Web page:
Thailand

Reopening of Maya Bay signals changes to Thai tourism

Thai government reopens the beauty spot after closing it for three years to help ecological restoration

Carol Isoux, Bangkok

Updated: January 26, 2022 07:03 AM GMT

Blacktip sharks swim in the shallow waters of Maya Bay on Thailand's Koh Phi Phi Leh island, off the Andaman coast. Marine life was slowly restored in the past two years when the beach was closed to tourists. (Photo: AFP)

At the edge of the turquoise water, Asian and European tourists take the pose. They had come to attend, in early January, the long-awaited reopening of Maya Bay, the jewel of the Andaman Sea, after three years of closure.

We hoped that there would be no one here for the first day, says Maïka, a Malagasy tourist. But it's a mythical beach, everyone wanted to come, of course.

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Off the island of Koh Phi Phi, with its crystal-clear waters and vegetation-covered limestone hills, Maya Bay — the name comes from the Sanskrit word Maya, meaning illusion, which in one Hindu tradition denotes the cosmic force through which the universe manifests itself to human beings — is considered one of the most beautiful beaches in the world.

It was used as a backdrop for the film The Beach, released in 2000 with Leonardo di Caprio and Virginie Ledoyen.

Maya Bay received nearly 5,000 visitors and more than 200 boats each day. Its marine ecology became the victim of its success and mass tourism: the coral reef was severely damaged, fauna and flora withered.

In 2018, the government closed the bay for ecological recovery. The restoration efforts continued for three years. Scientists from the Coral Reef Conservation Center set up coral nurseries near the bay and facilitated underwater spaces dedicated to the cultivation of tiny plants. Local communities have mobilized to save their environment.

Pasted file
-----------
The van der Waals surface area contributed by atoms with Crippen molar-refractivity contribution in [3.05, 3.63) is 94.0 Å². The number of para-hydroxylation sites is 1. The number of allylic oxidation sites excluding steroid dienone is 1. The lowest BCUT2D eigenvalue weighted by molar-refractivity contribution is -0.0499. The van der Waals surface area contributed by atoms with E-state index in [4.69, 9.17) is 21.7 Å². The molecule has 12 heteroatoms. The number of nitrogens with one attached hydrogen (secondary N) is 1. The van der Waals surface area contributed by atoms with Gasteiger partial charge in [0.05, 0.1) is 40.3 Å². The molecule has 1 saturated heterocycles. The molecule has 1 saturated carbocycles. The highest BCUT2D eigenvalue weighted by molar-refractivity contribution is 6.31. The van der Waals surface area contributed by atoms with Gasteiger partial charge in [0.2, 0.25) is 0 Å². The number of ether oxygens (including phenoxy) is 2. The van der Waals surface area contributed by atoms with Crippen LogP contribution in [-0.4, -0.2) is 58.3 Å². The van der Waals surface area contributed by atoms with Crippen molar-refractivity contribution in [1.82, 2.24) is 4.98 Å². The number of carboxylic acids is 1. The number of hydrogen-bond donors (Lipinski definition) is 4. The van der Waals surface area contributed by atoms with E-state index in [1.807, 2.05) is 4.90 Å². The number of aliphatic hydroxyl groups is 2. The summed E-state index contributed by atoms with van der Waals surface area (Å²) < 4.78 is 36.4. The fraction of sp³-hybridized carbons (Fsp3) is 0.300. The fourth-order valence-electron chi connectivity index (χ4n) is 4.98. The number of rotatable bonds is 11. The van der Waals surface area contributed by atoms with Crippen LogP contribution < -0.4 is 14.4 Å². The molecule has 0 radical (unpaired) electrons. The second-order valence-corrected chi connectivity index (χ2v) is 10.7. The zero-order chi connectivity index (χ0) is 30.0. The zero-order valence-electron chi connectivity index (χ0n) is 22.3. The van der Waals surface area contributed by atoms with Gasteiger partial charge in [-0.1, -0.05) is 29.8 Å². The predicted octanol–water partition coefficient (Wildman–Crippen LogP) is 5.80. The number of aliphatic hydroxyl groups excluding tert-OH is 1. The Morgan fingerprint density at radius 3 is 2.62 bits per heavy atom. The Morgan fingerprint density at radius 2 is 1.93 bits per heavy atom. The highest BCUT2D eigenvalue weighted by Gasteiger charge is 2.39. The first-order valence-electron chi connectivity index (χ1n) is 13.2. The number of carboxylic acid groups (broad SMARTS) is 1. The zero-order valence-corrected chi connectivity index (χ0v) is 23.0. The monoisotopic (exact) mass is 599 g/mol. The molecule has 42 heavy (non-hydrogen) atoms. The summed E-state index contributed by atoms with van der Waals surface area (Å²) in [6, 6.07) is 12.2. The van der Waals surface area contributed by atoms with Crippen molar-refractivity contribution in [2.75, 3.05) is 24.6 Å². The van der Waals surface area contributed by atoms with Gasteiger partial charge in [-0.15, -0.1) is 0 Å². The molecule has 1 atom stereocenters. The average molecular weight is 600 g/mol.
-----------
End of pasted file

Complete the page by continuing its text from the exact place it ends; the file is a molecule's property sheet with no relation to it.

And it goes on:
This is great news. After three months of closure, we had already seen considerable progress on coral and marine life

As soon as the plants were big enough, local divers volunteered to go and replant them in Maya, in places on the reef that had been completely destroyed by motorboats, explains Niklas Hartman, a diving instructor based on Koh Phi Phi.

Some species of fish have been reintroduced, others have returned on their own, such as blacktip sharks, an indicator species for healthy marine ecosystems.

Scientists say they have been surprised by how quickly nature has reclaimed its rights.

This is great news, says Anuar Abdullah, director of the NGO Ocean Quest Global. After three months of closure, we had already seen considerable progress on coral and marine life. This is proof that it is not too late in many other places in the world.

In view of these good results, the government reopened the bay on Jan. 3, notwithstanding divergent views. The reopening came earlier than expected in 2023. Ecologists fear the return of the tourists will ruin everything again, but the majority of the locals believe that business must resume.

Maya attracts visitors — we need them to survive, says a boat driver at the port of Tongsai.

Through the example of Maya Bay, it is the whole question of the new Thai tourism model that is posed — between the necessary return of tourists for the economy and the desire to preserve the environmental benefits of the pandemic.